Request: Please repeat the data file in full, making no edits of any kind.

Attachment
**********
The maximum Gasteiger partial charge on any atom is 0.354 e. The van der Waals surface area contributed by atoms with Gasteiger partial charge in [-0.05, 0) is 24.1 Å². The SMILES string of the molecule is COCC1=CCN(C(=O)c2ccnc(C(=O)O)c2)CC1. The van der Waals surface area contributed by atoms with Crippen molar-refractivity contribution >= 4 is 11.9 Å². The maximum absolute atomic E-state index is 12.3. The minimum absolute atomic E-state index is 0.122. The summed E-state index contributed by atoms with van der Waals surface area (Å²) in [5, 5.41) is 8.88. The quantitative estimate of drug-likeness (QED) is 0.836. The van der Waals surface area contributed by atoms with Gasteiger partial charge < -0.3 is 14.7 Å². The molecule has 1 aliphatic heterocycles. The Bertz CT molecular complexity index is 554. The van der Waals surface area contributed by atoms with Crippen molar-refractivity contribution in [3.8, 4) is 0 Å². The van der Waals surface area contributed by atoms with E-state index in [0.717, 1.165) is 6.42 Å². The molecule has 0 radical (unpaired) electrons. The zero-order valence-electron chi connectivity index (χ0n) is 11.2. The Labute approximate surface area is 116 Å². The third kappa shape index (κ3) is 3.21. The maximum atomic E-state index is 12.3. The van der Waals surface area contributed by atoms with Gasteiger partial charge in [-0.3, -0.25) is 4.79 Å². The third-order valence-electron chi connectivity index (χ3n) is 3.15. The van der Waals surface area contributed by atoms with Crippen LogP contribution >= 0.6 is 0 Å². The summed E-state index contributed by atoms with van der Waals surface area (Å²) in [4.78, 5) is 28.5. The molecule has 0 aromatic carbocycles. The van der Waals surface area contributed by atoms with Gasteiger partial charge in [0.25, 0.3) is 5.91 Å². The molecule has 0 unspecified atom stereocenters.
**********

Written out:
The maximum Gasteiger partial charge on any atom is 0.354 e. The van der Waals surface area contributed by atoms with Gasteiger partial charge in [-0.05, 0) is 24.1 Å². The SMILES string of the molecule is COCC1=CCN(C(=O)c2ccnc(C(=O)O)c2)CC1. The van der Waals surface area contributed by atoms with Crippen molar-refractivity contribution >= 4 is 11.9 Å². The maximum absolute atomic E-state index is 12.3. The minimum absolute atomic E-state index is 0.122. The summed E-state index contributed by atoms with van der Waals surface area (Å²) in [5, 5.41) is 8.88. The quantitative estimate of drug-likeness (QED) is 0.836. The van der Waals surface area contributed by atoms with Gasteiger partial charge < -0.3 is 14.7 Å². The molecule has 1 aliphatic heterocycles. The Bertz CT molecular complexity index is 554. The van der Waals surface area contributed by atoms with Crippen molar-refractivity contribution in [3.8, 4) is 0 Å². The van der Waals surface area contributed by atoms with E-state index in [0.717, 1.165) is 6.42 Å². The molecule has 0 radical (unpaired) electrons. The zero-order valence-electron chi connectivity index (χ0n) is 11.2. The Labute approximate surface area is 116 Å². The third kappa shape index (κ3) is 3.21. The maximum atomic E-state index is 12.3. The van der Waals surface area contributed by atoms with Gasteiger partial charge in [-0.3, -0.25) is 4.79 Å². The third-order valence-electron chi connectivity index (χ3n) is 3.15. The van der Waals surface area contributed by atoms with Crippen LogP contribution >= 0.6 is 0 Å². The summed E-state index contributed by atoms with van der Waals surface area (Å²) in [4.78, 5) is 28.5. The molecule has 0 aromatic carbocycles. The van der Waals surface area contributed by atoms with Gasteiger partial charge in [0.25, 0.3) is 5.91 Å². The molecule has 0 unspecified atom stereocenters.